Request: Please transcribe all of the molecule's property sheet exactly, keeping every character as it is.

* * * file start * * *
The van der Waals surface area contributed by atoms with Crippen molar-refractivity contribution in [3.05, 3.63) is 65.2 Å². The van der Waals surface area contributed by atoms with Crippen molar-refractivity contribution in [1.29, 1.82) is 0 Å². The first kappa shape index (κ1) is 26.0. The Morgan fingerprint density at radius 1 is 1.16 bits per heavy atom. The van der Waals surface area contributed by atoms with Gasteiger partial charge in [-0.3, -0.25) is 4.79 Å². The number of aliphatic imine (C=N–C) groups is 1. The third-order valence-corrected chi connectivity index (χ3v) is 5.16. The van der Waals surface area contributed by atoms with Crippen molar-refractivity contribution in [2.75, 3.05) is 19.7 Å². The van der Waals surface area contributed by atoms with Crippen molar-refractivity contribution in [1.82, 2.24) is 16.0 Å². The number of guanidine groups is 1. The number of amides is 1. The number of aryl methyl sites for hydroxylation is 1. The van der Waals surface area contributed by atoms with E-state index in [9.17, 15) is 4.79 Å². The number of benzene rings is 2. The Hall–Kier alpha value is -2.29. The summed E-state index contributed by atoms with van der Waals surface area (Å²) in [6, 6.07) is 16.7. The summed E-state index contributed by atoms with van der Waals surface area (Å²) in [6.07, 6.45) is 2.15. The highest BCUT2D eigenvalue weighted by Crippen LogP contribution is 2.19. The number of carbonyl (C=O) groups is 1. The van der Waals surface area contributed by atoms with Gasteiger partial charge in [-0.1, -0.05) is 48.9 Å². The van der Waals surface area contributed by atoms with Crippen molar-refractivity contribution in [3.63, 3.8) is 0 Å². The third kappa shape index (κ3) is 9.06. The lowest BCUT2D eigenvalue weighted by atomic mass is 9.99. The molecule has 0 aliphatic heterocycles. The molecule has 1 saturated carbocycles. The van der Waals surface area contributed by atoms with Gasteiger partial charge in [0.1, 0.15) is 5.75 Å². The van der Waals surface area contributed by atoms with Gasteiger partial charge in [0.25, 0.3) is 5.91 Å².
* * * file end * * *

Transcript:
The van der Waals surface area contributed by atoms with Crippen molar-refractivity contribution in [3.05, 3.63) is 65.2 Å². The van der Waals surface area contributed by atoms with Crippen molar-refractivity contribution in [1.29, 1.82) is 0 Å². The first kappa shape index (κ1) is 26.0. The Morgan fingerprint density at radius 1 is 1.16 bits per heavy atom. The van der Waals surface area contributed by atoms with Gasteiger partial charge in [-0.3, -0.25) is 4.79 Å². The number of aliphatic imine (C=N–C) groups is 1. The third-order valence-corrected chi connectivity index (χ3v) is 5.16. The van der Waals surface area contributed by atoms with Crippen molar-refractivity contribution in [2.75, 3.05) is 19.7 Å². The van der Waals surface area contributed by atoms with Crippen molar-refractivity contribution in [1.82, 2.24) is 16.0 Å². The number of guanidine groups is 1. The number of amides is 1. The number of aryl methyl sites for hydroxylation is 1. The van der Waals surface area contributed by atoms with E-state index in [9.17, 15) is 4.79 Å². The number of benzene rings is 2. The Hall–Kier alpha value is -2.29. The summed E-state index contributed by atoms with van der Waals surface area (Å²) in [6, 6.07) is 16.7. The summed E-state index contributed by atoms with van der Waals surface area (Å²) in [6.07, 6.45) is 2.15. The highest BCUT2D eigenvalue weighted by Crippen LogP contribution is 2.19. The number of carbonyl (C=O) groups is 1. The van der Waals surface area contributed by atoms with Gasteiger partial charge in [-0.1, -0.05) is 48.9 Å². The van der Waals surface area contributed by atoms with Crippen molar-refractivity contribution in [3.63, 3.8) is 0 Å². The third kappa shape index (κ3) is 9.06. The lowest BCUT2D eigenvalue weighted by atomic mass is 9.99. The molecule has 0 aliphatic heterocycles. The molecule has 1 saturated carbocycles. The van der Waals surface area contributed by atoms with Gasteiger partial charge in [0.1, 0.15) is 5.75 Å². The van der Waals surface area contributed by atoms with Gasteiger partial charge in [0.25, 0.3) is 5.91 Å².